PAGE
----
Grade Level: grade 5 - 8
Connection to other subjects: Science
Learning Objectives: Students will read about the nesting behavior used by sea turtles and be able to explain how these behaviors are beneficial in the survival of a species.
bag of beans
Teaching Time: 45 minutes
Only two species of marine turtles display a unique mass nesting behavior. This behavior is known as an 'arribada'. This reproductive phenomenon was first observed by the scientific community in 1961. By producing large numbers of offspring most organisms like sea turtles can insure their survival even after predation occurs.
Students can discuss their findings with the class. Have your students discuss ways to improve the disadvantages.
- Have students read the article and answer the questions provided at the end of this activity.
- Allow students sufficient time to discuss the advantages and disadvantages that sea turtles have by mass nesting.
- Have your students identify other organisms in nature that produce large numbers of offspring through mass nesting or mass births.
Arribada- Spanish term meaning arrival; a mass nesting behavior.
An arribada is a unique nesting phenomenon common to both the Olive ridley and the Kemp’s ridley sea turtle. The Olive ridley is endemic to the Pacific coasts of Mexico, Central America, and India. It is known to be a nocturnal nester. The Kemp’s ridley is endemic to the Gulf of Mexico. It ranges from Galveston, Texas to Tampico, Mexico. Kemp’s ridley turtles display unique diurnal arribadas.
As they evolved, ridley sea turtles adopted a unique nesting behavior that increases their offspring’s chance of survival. They deposit more eggs in the sand than predators can consume. No other species of marine turtle uses this type of nesting behavior. Both species of ridley practice the phenomenon known as “predator swamping”. “Predator swamping” can also be observed as hatchlings emerge from their nests in large numbers. This behavior overwhelms the predators that wait to eat them on the beach. Predator swamping increases the odds of offspring surviving to adulthood and introduce that parent’s genetic information into the gene pool.
On unprotected beaches it is estimated that, for some species of marine turtles, only one out of one thousand or one in ten thousand hatchlings survive to adulthood. With current conservation efforts in place on nesting beaches, the current mathematical model now suggests that the survival rate is one out of three hundred.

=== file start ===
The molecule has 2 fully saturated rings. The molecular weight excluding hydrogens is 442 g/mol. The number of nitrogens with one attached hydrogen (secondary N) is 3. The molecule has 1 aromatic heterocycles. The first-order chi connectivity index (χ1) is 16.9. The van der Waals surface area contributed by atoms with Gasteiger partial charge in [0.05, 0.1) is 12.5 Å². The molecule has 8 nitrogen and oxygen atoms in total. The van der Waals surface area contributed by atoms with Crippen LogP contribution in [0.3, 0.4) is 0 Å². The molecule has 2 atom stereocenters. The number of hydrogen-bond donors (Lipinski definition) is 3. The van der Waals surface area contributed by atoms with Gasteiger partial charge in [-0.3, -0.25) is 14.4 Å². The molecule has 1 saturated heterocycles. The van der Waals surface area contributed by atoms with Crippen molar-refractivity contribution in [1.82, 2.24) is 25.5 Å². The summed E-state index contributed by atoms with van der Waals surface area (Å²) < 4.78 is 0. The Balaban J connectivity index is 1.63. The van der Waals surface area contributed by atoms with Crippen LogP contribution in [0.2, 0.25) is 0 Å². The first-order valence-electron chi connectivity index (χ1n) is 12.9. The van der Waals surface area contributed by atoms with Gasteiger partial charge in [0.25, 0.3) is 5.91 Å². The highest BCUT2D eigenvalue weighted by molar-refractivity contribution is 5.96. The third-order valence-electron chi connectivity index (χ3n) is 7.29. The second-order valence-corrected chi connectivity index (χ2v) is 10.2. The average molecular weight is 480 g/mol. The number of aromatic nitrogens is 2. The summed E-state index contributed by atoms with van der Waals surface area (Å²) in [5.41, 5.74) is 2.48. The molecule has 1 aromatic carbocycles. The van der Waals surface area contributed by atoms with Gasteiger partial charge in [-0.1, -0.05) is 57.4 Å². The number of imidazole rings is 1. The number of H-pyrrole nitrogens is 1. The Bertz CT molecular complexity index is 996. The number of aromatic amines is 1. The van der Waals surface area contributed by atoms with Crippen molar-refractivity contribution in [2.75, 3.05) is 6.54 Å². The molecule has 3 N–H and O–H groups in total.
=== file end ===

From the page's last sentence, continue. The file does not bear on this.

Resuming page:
In 1947 the first images of a Kemp’s ridley arribada were captured on film by Andres Herrera, a young Mexican engineer. It was estimated by some who have viewed the black and white footage that there were over 40,000 nesting Kemp’s ridley sea turtles on the beach that day. Unfortunately for the Kemp’s ridley this footage was put away and forgotten for over a decade. At that time the scientific community only knew of the Kemp’s ridley arribadas from rumors. It wasn’t until 1960 that Dr Henry Hildebrand from the University of Corpus Christi viewed the film and then in 1961 presented that film at the annual meeting of the American Society of Ichthyologists and Herpetologists. As you can imagine this film was an incredible discovery. Two years later Dr. Hildebrand visited Rancho Nuevo, the site of the mass Kemp’s arribadas. When he arrived in Rancho Nuevo the massive arribadas captured in Herrera’s film were no more. The ridley nesting population had dwindled down to only 2,000 nesting Kemp's. By the early 1980’s, due to the continued illegal harvest of both females and their eggs, the Kemp’s ridley was on the verge of extinction. The remaining nesting ridley population had reached an all time low, only 300 nesting females. In 1986, a joint bi-national recovery program by the governments of Mexico and the United States was created to save the Kemp’s ridley in the Gulf of Mexico.
Thanks to continued efforts by many caring individuals, the population of Kemp’s ridley in the Gulf of Mexico is on the rise. As of 2006 12,000 Kemp’s nests have been protected along the Mexican coast and 100 recorded nests along the Texas coast.
Answer the following questions about the article you read.
- What is an arribada?
- What two species of marine turtles nest in large groups?
- What is one benefit of laying more eggs than predators can eat?
- What can be a potential problem for marine turtles that nest in large groups and nest in areas where poaching occurs?
- What other organisms will have multiple births in order to swamp predators?
- Thanks to current conservation efforts how many hatchlings survive to reach adulthood?
- In 1947 how many nesting Kemp’s ridleys were captured on the famous Herrera film?
- What has caused the decline of the Kemp’s in the Gulf of Mexico?
Name _______________________________________ Date _____________________
List 5 advantages and 5 disadvantages of mass nesting or mass births.
Class activity: The Bean Challenge
Spill a bag of beans on a table and have your students pick up one bean at a time. Give them a 5 second time frame to pick as many beans as they can. Allow students some time to count their collected beans and then count what remains on the table. Repeat this activity with a 10 second, 15 second, 20 second, 25 second and 30 second period. What remains on the table represents survival and what they have collected represents predation.
|Time(Seconds)||Number of beans collected||Number of beans on table|
- How does the amount of time affect how many beans “hatchlings” you collected?
- How could a hatchling’s chances of surviving predation be increased?